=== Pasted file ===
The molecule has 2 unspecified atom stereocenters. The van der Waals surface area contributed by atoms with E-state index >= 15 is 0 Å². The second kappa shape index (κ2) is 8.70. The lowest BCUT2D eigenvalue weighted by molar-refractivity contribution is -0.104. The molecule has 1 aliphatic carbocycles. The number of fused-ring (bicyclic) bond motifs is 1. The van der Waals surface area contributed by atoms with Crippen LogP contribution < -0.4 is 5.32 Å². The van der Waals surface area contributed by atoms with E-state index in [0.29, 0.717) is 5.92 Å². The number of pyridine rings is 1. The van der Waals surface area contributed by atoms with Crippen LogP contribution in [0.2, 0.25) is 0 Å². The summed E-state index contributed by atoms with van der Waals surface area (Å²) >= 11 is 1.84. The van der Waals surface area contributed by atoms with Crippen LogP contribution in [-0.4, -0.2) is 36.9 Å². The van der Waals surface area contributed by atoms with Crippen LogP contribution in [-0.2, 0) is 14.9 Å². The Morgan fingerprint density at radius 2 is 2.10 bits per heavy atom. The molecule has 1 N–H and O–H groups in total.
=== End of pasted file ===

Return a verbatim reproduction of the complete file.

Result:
The molecule has 2 unspecified atom stereocenters. The van der Waals surface area contributed by atoms with E-state index >= 15 is 0 Å². The second kappa shape index (κ2) is 8.70. The lowest BCUT2D eigenvalue weighted by molar-refractivity contribution is -0.104. The molecule has 1 aliphatic carbocycles. The number of fused-ring (bicyclic) bond motifs is 1. The van der Waals surface area contributed by atoms with Crippen LogP contribution < -0.4 is 5.32 Å². The van der Waals surface area contributed by atoms with E-state index in [0.29, 0.717) is 5.92 Å². The number of pyridine rings is 1. The van der Waals surface area contributed by atoms with Crippen LogP contribution in [0.2, 0.25) is 0 Å². The summed E-state index contributed by atoms with van der Waals surface area (Å²) >= 11 is 1.84. The van der Waals surface area contributed by atoms with Crippen LogP contribution in [-0.4, -0.2) is 36.9 Å². The van der Waals surface area contributed by atoms with Crippen LogP contribution in [-0.2, 0) is 14.9 Å². The Morgan fingerprint density at radius 2 is 2.10 bits per heavy atom. The molecule has 1 N–H and O–H groups in total.